Few answers in former BYU professor's violent death
Homicide » Knives were involved, say police but disclose little else.
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By many accounts, Kay Sherman Mortensen was an intelligent man who lived a rich life and had a strong sense of right and wrong.

So there are many questions surrounding the 70-year-old retired Brigham Young University professor's violent death Monday night during a robbery at his home. But police have disclosed few details and refused to confirm or deny others.

The Utah County Sheriff's Office has said there was a home invasion robbery at Mortensen's hillside home southeast of Payson.

Two other people say they were tied up by men who broke into the home, said sheriff's Sgt. Spencer Cannon. At least one of the intruders was carrying a gun, Cannon said.

"Knives were involved," Cannon said, but he could not confirm dispatchers' early reports that the victim's throat had been cut. Authorities would not identify the other people in the home or say why they were there.

Deputies are seeking two men in T-shirts and jeans, Cannon said. At least one of the men was described as having short hair dyed black. Witnesses also reported one of the men had a goatee.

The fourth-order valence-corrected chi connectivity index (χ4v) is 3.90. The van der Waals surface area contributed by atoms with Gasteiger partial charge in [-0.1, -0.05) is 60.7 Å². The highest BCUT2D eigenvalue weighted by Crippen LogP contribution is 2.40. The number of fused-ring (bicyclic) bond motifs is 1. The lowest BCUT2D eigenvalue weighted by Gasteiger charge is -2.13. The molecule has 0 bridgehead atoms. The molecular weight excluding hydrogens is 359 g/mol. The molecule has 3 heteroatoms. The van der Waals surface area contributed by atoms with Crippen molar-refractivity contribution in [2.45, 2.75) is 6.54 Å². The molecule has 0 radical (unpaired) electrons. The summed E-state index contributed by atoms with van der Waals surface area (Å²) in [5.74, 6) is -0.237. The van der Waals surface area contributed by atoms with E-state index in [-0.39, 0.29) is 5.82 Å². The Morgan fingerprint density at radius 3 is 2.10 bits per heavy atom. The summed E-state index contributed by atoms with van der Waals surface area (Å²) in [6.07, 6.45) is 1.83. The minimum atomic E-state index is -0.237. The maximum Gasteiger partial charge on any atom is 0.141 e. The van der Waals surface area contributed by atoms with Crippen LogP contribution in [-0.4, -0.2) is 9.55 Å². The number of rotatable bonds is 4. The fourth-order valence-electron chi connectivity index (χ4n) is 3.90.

Investigators are looking for a blue 1991 Ford Escort station wagon, Cannon said. Earlier reports giving a license plate number were incorrect, he said.

About 1:30 p.m. Tuesday, several members of the county SWAT team and the county fire service arrived at the home. Cannon said they were there to conduct a larger search of the property.

Mortensen was a mechanical engineering professor at BYU who retired about five years ago, said Tim McLain, chairman of BYU's mechanical engineering department.

"Kay was unique," McLain said. "He was full of stories and had a some rich life experiences he liked to share with students."

Last month, Mortensen and his wife finished an 18-month LDS mission at Cove Fort, 24 miles north of Beaver in Millard County. He wrote in the fort's yearbook that he was born in Ephraim, was the oldest of five children and worked on his parents' sheep farm. He went on to become a sergeant in the U.S. Army Reserves and earn a doctorate degree in engineering from the University of Utah. He worked at BYU for 37 years.

Parley Baldwin, a missionary at Cove Fort, said Mortensen's tasks at the fort included helping with the computer system and organizing other missionaries during the annual Cove Fort Days.

"He will be remembered as being very intelligent," Baldwin said. "He was just an encyclopedia of information."

In 2004, Mortensen and his sister went to court to take guardianship of their brother after he became incapacitated. M. James Brady, the attorney who represented Mortensen, said Mortensen was worried a previous caretaker was misusing his brother's assets.

"When he has a sense of right and wrong, he follows through to do what's right," Brady said.

ncarlisle@sltrib.com